The last year has seen internet folk superstar Jonathan Coulton expand his scope, but he’s not leaving his roots behind.
What: Jonathan Coulton Band
Where: Guthrie Theater, McGuire Proscenium Stage, 818 S. Second St.
When: 7:30 p.m., June 18
You won’t hear many people besmirch Kanye West ‘round these parts, but if we’re being honest, Jonathan Coulton beat ‘Ye to the “give away a song a week” game ages ago.
Back in 2005, Coulton left his job as a computer programmer to self-record 52 nerdy folk songs about zombies participating in office politics (“RE: Your Brains”), a mad scientist who falls in love with his captive (“Skullcrusher Mountain”), and an adorable acoustic cover of “Baby Got Back.”
Coulton began selling his home-recorded music through a bare-bones website. He also used social networking, still in its infancy, to advertise. Coulton was a pioneer and not just because he wore a coonskin cap to gigs. But these days, he said, the approach isn’t that unusual.
“I don’t feel like I’m particularly cutting-edge anymore,” Coulton said. “MP3s were still rather new when I was first starting, and podcasts were new. There wasn’t a Twitter yet. The landscape has really changed.”
Coulton himself has also changed. He has a dedicated following online and is making major bank — $500,000 in 2010, according to an interview with NPR. He toured with fellow nerdy rockers They Might Be Giants, and contributed music to “Portal” and its sequel.
With his profile growing, Coulton has also left behind some of his DIY approach. He recorded his latest album, “Artificial Heart” with a full band for the first time. “Artificial Heart” is something of a coming out party for Coulton. After being pulled out of his isolated recording process by They Might Be Giants’ John Flansburgh, who produced the album, he said it was scary but thrilling to make his private writing and recording process public for the first time.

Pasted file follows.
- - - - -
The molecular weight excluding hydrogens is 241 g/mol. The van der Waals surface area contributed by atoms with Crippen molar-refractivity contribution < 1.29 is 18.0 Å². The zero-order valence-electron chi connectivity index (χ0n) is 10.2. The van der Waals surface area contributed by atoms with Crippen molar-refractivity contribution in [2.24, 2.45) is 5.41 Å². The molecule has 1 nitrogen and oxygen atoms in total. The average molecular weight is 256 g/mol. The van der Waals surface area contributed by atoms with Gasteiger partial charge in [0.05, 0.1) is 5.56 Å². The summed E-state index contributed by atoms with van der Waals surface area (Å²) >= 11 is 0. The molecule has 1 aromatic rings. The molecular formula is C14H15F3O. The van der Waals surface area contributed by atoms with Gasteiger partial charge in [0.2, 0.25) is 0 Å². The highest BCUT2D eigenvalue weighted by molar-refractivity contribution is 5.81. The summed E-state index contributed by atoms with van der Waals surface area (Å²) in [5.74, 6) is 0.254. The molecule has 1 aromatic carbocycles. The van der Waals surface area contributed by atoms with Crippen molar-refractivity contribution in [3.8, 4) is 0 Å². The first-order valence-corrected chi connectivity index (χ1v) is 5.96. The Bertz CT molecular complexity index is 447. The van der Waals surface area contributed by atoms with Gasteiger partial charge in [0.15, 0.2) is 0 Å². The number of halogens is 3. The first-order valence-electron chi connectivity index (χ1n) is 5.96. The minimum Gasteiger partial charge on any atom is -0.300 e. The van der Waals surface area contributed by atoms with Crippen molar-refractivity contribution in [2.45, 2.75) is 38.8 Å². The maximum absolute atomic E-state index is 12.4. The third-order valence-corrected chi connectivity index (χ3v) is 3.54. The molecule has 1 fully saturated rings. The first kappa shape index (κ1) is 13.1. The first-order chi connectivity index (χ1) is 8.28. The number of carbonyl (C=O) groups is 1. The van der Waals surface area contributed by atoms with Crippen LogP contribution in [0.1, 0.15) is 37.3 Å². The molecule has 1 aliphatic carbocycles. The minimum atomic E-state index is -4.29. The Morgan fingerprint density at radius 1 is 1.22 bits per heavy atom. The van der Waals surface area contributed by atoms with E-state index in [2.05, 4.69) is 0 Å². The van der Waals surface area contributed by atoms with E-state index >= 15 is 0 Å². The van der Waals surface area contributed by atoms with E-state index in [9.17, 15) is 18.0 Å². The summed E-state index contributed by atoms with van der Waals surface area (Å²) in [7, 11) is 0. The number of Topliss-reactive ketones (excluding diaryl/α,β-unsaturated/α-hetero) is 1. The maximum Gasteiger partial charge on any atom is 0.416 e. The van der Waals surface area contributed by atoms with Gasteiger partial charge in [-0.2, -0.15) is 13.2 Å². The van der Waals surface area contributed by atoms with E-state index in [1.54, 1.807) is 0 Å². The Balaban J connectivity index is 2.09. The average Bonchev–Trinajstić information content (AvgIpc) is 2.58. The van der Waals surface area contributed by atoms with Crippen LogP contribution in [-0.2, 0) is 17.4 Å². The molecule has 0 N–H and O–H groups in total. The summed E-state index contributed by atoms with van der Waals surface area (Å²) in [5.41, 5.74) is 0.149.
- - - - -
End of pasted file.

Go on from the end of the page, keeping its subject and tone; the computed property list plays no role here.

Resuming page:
“Part of the challenge was sharing unfinished things with my hero John Flansburgh,” Coulton said. “I felt a lot more pressure to be good and for the songs to be good.”
Besides evolving sonically, “Artificial Heart” moves away from geeky subject matter, and focuses instead on turning 40, frustrations with work and failed relationships. Coulton said he was a little worried about alienating his original audience with these more direct lyrics, but ultimately “Artificial Heart” doesn’t lose Coulton’s voice just because it ditches the sci-fi references.
Coulton’s songs always had a lot of heart to begin with. The self-loathing of the giant squid narrator in “I Crush Everything” came from some place real, as did the dissatisfaction in “Code Monkey,” which stems from Coulton’s experiences in his old job.
“You can certainly write a song about a giant squid that’s just about a giant squid,” Coulton said. “But I think it’s a lot more interesting to write a song about a giant squid that’s really about something else.”
Despite enjoying the success of a musician that’s signed to a label, Coulton said he hasn’t lost sight of his origins. He’s selling “Artificial Heart” himself and continues to be realistic and clear-eyed about the ongoing debate surrounding media and the internet.
It’s a very exciting time to be an artist, Coulton said, and now that he’s in a stable, comfortable place, he’s excited to see what new artists will do and where the conversation will go.
“The cat’s out of the bag: The internet is big,” he said. “But if we can figure out the nuanced parts of these discussions, that’s when we’re going to really leverage this incredible technological gift we’ve given ourselves into something that’s truly amazing.”
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